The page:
Protecting the Southern California Desert with the Support of Edison International

Paige Laduzinsky
|October 05, 2021

As summer temperatures start to cool down, we’re looking forward to getting back out to the California desert. The National Conservation Lands in the deserts of Southern California include these spectacular national monuments: Sand to Snow, Mojave Trails, Carrizo Plain, and Santa Rosa-San Jacinto Mountains. Home to bighorn sheep, hundreds of bird species, and cactus and creosote—along with unparalleled dark night skies for stargazing—these important landscapes are teeming with life.   

Together with our Friends Grassroots Network, we are able to protect these critical landscapes thanks to funding from Edison International, which has supported our community-driven conservation in Southern California since 2013. Our recently awarded grant from Edison International will continue three outstanding projects (now in their third year): Women in Science Discovering our Mojave (WISDOM), Youth Science Adventure, and Inland Empire Community Conservation Connections.

Vibrant plant life in the Sand to Snow National Monument | Photo by Bob Wick

WISDOM, facilitated by our Friends Grassroots Network partner Mojave Desert Land Trust, helps protect endangered wildlife in the Mojave Trails National Monument and boosts engagement for women of color pursuing careers in Science, Technology, Engineering, and Mathematics (STEM). For the past two years, this innovative program has recruited and funded internships for women studying STEM at universities and colleges in Riverside and San Bernardino to gain practical field experience and contribute directly to the future of the Monument. These interns are bringing valuable contributions and changing the face of the conservation movement, as BIPOC women have traditionally been underrepresented in the field and in STEM careers at large. 

WISDOM interns monitor bighorn sheep populations in the Afton Canyon (within the Monument), identify migratory and non-migratory bird species (more than 180 species can be found in the region including vermilion flycatchers, herons, and egrets), and collect data on the night sky and effects of light pollution in the area. In collaboration with the Bureau of Land Management and Mojave Desert Land Trust, this work is advancing an International Dark Sky Sanctuary designation for the Monument. 

Mojave Trails National Monument | Photo by Bob Wick

While college interns conduct this important research at Mojave Trails, younger generations (and budding environmental scientists!) are connecting with nature out at Big Morongo Canyon Preserve through the Youth Science Adventure, a program led by our Friends Grassroots Network partner Friends of Big Morongo Canyon Preserve. Part of Sand to Snow National Monument, Big Morongo Canyon Preserve is one of the rare cottonwood-willow riparian areas in the Mojave Desert and is a gateway to Joshua Tree National Park (in fact, visitation to the Preserve is increasing as Joshua Tree has become increasingly more crowded).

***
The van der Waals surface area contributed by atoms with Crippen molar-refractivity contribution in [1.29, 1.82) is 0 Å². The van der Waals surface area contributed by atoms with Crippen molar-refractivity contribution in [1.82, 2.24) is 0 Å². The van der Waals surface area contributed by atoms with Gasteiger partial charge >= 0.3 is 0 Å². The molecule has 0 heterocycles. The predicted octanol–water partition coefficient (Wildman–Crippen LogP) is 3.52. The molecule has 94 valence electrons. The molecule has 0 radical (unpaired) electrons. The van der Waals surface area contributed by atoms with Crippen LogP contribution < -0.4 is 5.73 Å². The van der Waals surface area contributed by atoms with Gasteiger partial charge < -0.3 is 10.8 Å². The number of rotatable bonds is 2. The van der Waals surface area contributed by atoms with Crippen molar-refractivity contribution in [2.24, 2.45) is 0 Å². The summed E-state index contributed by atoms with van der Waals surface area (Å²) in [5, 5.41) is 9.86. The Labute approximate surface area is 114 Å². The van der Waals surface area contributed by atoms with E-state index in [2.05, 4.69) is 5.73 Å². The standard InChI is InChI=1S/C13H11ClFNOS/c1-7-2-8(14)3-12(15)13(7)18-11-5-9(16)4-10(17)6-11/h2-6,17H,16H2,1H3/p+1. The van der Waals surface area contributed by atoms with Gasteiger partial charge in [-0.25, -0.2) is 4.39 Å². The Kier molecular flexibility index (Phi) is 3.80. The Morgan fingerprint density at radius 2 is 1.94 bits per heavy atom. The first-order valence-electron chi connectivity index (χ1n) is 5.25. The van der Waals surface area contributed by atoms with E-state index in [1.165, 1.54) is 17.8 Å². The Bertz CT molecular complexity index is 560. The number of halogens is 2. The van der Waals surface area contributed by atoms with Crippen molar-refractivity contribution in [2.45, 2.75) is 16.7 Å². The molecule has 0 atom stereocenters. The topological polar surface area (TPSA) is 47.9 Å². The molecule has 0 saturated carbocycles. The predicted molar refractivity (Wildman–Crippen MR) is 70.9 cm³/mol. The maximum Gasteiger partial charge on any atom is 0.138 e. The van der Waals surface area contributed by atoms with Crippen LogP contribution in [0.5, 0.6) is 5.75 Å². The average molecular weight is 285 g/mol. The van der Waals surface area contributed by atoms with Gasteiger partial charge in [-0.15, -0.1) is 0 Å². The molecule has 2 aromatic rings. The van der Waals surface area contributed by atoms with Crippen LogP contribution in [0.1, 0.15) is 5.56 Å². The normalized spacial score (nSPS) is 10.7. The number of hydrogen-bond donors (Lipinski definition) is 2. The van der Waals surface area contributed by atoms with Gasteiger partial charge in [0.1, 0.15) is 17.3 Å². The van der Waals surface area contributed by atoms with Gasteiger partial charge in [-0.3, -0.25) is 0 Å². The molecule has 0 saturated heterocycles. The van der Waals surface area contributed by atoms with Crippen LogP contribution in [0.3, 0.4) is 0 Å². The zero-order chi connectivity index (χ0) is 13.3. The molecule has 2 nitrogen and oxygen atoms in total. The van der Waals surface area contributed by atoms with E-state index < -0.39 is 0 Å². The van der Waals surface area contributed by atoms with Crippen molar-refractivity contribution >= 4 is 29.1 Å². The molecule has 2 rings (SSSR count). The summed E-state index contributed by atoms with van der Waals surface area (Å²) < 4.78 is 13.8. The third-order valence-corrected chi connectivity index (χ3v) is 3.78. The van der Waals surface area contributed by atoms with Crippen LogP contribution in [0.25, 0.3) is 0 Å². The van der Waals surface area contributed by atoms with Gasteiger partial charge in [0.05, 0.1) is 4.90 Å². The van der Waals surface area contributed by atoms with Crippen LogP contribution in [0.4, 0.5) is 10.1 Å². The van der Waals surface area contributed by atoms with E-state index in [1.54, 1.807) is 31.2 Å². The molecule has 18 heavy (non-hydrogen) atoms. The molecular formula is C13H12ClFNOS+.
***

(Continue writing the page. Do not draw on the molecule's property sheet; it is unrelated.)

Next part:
With this recent grant from Edison International, Friends of Big Morongo Canyon Preserve will provide virtual and onsite resources for K-12 students in the Morongo Unified School District to learn about the flora, fauna, and geology of the region. Both students and families visiting with children are able to hit the trails in the Preserve with “Science Adventure Packs” - educational materials, supplies, and safety tips. Friends of Big Morongo Canyon Preserve is also producing videos for at-home learning, creating bilingual materials, and working on new interpretive signage for their garden.

Big Morongo Canyon Preserve

The third project funded by Edison International is our Inland Empire Community Conservation Connections program, an initiative aimed at increasing community engagement in the California desert. The Inland Empire is home to more than four million people, and in proximity to millions of acres of outstanding public lands. By growing and enhancing partnerships with a diverse group of community members, it's our goal to strengthen Inland Empire residents’ relationships with the outdoors around them and develop long-term advocates for the National Conservation Lands.

Partners in this effort include BLU Educational Foundation, Outdoor Afro, Council of Mexican Federations (COFEM), Rivers and Lands Conservancy, Outward Bound Adventures, California League of Conservation Voters, Latino Outdoors Inland Empire chapter, and Hispanic Access Foundation, alongside institutions such as the San Bernardino County Museum, San Bernardino County Office of Economic Development, and UC Riverside’s Center for Healthy Communities.

The WISDOM, Youth Science Adventure, and Inland Empire Community Conservation Connections programs are all helping us reach new audiences across the Southern California desert and grow future conservation leaders. For all of the students, young people, and community members researching, learning from, and experiencing Afton Canyon to the Big Morongo Canyon Preserve and beyond, we are grateful for Edison International's support of these important initiatives. 

Kids connecting to nature (and having fun!) on a trail in Sand to Snow National Monument | Photo by Bob Wick

Learn more about the WISDOM project through this video produced in partnership with the Mojave Desert Land Trust with funding from Edison International

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    Paige Laduzinsky published this page in Latest News 2021-10-05 15:40:35 -0600
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